You feed me, you walk me, and most of all, you love me. Now you ask what I need? What can I say when the answer will break your heart? How do I put words on what you already know deep inside; the only answer is to let me go, to say goodbye.
I opened my emails and started reading. The sender wanted to know what she could do to change the outcome of her dog’s prognosis. She had tried desperately to save her life, and now her cancer had spread; the six-year-old Labrador had just weeks to live. The woman worked tirelessly cooking special foods to coax her animal friend into eating; all the while scrutinizing her for any sign of improvement.
Meanwhile, the Labrador prepared for her inevitable departure. Her body spoke volumes; she knew the time was near. The other animals in the home held a quiet vigilance while respecting her need to be alone. Her closest animal friend curled up next to her to help alleviate the pain and offer his support. After round-the-clock care, this beautiful soul died quietly when her human mom left the room.
We may recognize some of the signs that a transition is near. Your animal will sleep more as he increases his time in spiritual dimensions. His focus now is letting go of his body and any energetic connections to life. We can help by being calm and allowing him, this time, to concentrate on what’s ahead. If we are having difficulty letting go, animals often help by leaving in our absence.
The next email involved a 14-year-old Chihuahua, who passed before we could talk to him. Once in spirit, he communicated he was grateful to reassure his human mom that he was okay. This Chihuahua needed her to know that he did not experience any physical discomfort when his soul left his body, contrary to all indications. He explained when humans experience physical trauma we detach from our bodies and become an observer; we don’t feel pain because we’re not there. His mom was greatly relieved, commenting it was a “huge weight off her shoulders.”
Some people report seeing their animal leave his body through their chest or crown chakra when transiting. You may also sense or feel their energy separating. Flower essences or homeopathic remedies can help cut attachments, easing the letting go, during the animal’s passing. Both remedies help humans and other animals in the home to deal with grief.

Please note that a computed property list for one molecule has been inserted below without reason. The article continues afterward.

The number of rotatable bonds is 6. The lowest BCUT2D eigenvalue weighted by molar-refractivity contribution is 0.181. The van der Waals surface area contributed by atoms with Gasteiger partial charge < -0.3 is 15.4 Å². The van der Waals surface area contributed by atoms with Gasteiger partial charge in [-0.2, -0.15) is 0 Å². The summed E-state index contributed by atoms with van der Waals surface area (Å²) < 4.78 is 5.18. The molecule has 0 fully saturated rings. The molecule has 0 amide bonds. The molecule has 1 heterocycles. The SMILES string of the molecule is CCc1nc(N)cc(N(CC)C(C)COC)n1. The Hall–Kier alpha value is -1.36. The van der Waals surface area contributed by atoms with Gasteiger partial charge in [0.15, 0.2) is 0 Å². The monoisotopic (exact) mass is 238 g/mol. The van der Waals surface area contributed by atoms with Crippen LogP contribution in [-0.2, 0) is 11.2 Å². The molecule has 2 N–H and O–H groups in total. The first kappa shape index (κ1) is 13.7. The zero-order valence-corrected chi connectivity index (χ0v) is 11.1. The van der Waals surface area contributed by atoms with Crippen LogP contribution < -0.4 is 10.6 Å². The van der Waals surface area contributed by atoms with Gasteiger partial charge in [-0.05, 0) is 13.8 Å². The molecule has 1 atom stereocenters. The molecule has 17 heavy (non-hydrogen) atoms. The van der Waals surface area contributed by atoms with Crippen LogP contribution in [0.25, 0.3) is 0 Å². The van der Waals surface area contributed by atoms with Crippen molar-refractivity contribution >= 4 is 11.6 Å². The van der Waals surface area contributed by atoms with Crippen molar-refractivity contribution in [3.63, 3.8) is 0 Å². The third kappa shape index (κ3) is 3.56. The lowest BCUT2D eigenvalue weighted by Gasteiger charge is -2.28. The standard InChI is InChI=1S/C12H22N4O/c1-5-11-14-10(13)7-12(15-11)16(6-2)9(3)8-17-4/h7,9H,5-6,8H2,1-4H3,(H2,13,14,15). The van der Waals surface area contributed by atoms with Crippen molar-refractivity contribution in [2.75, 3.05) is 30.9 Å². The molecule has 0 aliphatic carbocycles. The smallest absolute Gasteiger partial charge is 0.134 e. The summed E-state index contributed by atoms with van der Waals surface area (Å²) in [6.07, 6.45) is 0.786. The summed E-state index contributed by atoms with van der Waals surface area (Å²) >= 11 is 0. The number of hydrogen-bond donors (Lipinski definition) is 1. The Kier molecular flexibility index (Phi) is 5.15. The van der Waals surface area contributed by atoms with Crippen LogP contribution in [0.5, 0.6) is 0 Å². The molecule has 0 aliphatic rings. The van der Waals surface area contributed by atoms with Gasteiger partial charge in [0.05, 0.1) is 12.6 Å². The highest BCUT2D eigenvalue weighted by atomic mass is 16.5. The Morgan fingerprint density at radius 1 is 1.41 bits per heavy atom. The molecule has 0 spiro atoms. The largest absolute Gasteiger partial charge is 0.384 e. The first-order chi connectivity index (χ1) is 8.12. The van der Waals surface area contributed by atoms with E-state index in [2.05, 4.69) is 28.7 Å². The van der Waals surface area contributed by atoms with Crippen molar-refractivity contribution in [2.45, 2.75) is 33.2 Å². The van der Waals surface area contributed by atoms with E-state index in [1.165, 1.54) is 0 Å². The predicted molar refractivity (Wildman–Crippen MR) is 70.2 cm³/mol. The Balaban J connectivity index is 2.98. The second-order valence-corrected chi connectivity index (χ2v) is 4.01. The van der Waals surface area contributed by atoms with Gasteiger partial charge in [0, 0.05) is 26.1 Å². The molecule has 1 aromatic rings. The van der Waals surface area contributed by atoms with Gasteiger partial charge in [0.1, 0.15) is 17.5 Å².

The 14-year-old malamute in the following e-mail stated he wanted to leave on his own, without assistance. Though it was difficult for the family, they honored his request. Now they wondered if they should have done more to make him comfortable during those last days.
Having to make life or death decisions for animals in times of crisis or transition is something no one wants to think about. How do we know what is best? Some animals are stoic, making it difficult to assess their pain level.
First, it’s important to remember that animals accept death as natural. They understand our bodies are temporary; we are a soul with a body. Every animal has desires or feelings about leaving. Some will stay longer if they pick up our fears or until we are comfortable with their passing. A lost cat asked her human for permission to let go when she was dying; she knew she was unable to make it back home. Animals will also withdraw emotionally and physically if they don’t want a surgery or if their family isn’t listening to them. It is not unusual for an animal to transition after completing their life purpose.
How do we know when it’s “time” and if they need our help? Common signs the end is near are a loss of interest in life, sleeping more often than not, and being unable to go outside on their own or even get up. The biggest telltale sign is refusing food and when they stop eating.
Assessing your animal’s quality of life is certainly a gray area and is subject to interpretation. Veterinarians report we tend to focus on one particular thing versus looking at the whole picture when making an end-of-life decision. We wait for that final symptom before taking action when every other area is giving us a clear message. They ask that we don’t wait until our animals suffering becomes unbearable and remind us it’s better to be a little early than too late.
Some people say they “just knew” it was time; they looked at their cat and felt it intuitively. We can ask animals to give us a strong signal and show us what it is. My cat alerted me she was ready to leave when she came out from behind the loveseat after a week. She made a clear declaration by sweeping her head side to side refusing food and pain medication.
In the end, we try to do our best to help and support our animal with their passing. We’ve had the privilege of sharing their life, and creating special memories, and now, we can look forward to the time that we will see them again.
In loving memory of Griffin
9/06/03 – 5/16/16